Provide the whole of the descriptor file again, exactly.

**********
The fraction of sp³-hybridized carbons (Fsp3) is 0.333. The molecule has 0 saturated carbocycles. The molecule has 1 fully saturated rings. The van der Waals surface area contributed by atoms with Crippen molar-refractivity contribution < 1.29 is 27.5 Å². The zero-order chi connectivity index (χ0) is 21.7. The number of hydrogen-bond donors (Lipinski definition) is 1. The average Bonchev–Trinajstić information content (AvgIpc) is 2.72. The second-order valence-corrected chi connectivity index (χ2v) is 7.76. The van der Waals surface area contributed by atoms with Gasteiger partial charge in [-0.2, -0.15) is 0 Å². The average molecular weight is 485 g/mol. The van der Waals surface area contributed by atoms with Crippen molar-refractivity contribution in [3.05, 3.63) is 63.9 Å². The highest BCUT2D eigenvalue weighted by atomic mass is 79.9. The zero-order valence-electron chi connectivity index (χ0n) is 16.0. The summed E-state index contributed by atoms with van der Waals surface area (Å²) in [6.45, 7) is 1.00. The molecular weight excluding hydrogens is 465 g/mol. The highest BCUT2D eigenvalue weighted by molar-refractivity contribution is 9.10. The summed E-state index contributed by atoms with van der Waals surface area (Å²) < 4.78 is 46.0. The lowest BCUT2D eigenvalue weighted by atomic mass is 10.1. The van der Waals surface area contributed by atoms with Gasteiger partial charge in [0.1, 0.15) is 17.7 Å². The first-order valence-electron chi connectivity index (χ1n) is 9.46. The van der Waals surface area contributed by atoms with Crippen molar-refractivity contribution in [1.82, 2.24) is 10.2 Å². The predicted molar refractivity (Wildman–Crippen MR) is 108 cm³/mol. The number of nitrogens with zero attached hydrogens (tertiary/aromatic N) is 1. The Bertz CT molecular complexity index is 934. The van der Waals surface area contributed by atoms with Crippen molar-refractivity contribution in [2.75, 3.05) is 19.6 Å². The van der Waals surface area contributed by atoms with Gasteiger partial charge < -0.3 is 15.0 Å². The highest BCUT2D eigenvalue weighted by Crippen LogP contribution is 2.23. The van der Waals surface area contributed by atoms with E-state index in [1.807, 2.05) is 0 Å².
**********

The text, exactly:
The fraction of sp³-hybridized carbons (Fsp3) is 0.333. The molecule has 0 saturated carbocycles. The molecule has 1 fully saturated rings. The van der Waals surface area contributed by atoms with Crippen molar-refractivity contribution < 1.29 is 27.5 Å². The zero-order chi connectivity index (χ0) is 21.7. The number of hydrogen-bond donors (Lipinski definition) is 1. The average Bonchev–Trinajstić information content (AvgIpc) is 2.72. The second-order valence-corrected chi connectivity index (χ2v) is 7.76. The van der Waals surface area contributed by atoms with Gasteiger partial charge in [-0.2, -0.15) is 0 Å². The average molecular weight is 485 g/mol. The van der Waals surface area contributed by atoms with Crippen molar-refractivity contribution in [3.05, 3.63) is 63.9 Å². The highest BCUT2D eigenvalue weighted by atomic mass is 79.9. The zero-order valence-electron chi connectivity index (χ0n) is 16.0. The summed E-state index contributed by atoms with van der Waals surface area (Å²) in [6.45, 7) is 1.00. The molecular weight excluding hydrogens is 465 g/mol. The highest BCUT2D eigenvalue weighted by molar-refractivity contribution is 9.10. The summed E-state index contributed by atoms with van der Waals surface area (Å²) < 4.78 is 46.0. The lowest BCUT2D eigenvalue weighted by atomic mass is 10.1. The van der Waals surface area contributed by atoms with Gasteiger partial charge in [0.1, 0.15) is 17.7 Å². The first-order valence-electron chi connectivity index (χ1n) is 9.46. The van der Waals surface area contributed by atoms with Crippen molar-refractivity contribution in [1.82, 2.24) is 10.2 Å². The predicted molar refractivity (Wildman–Crippen MR) is 108 cm³/mol. The number of nitrogens with zero attached hydrogens (tertiary/aromatic N) is 1. The Bertz CT molecular complexity index is 934. The van der Waals surface area contributed by atoms with Crippen molar-refractivity contribution in [2.75, 3.05) is 19.6 Å². The van der Waals surface area contributed by atoms with Gasteiger partial charge < -0.3 is 15.0 Å². The highest BCUT2D eigenvalue weighted by Crippen LogP contribution is 2.23. The van der Waals surface area contributed by atoms with E-state index in [1.807, 2.05) is 0 Å².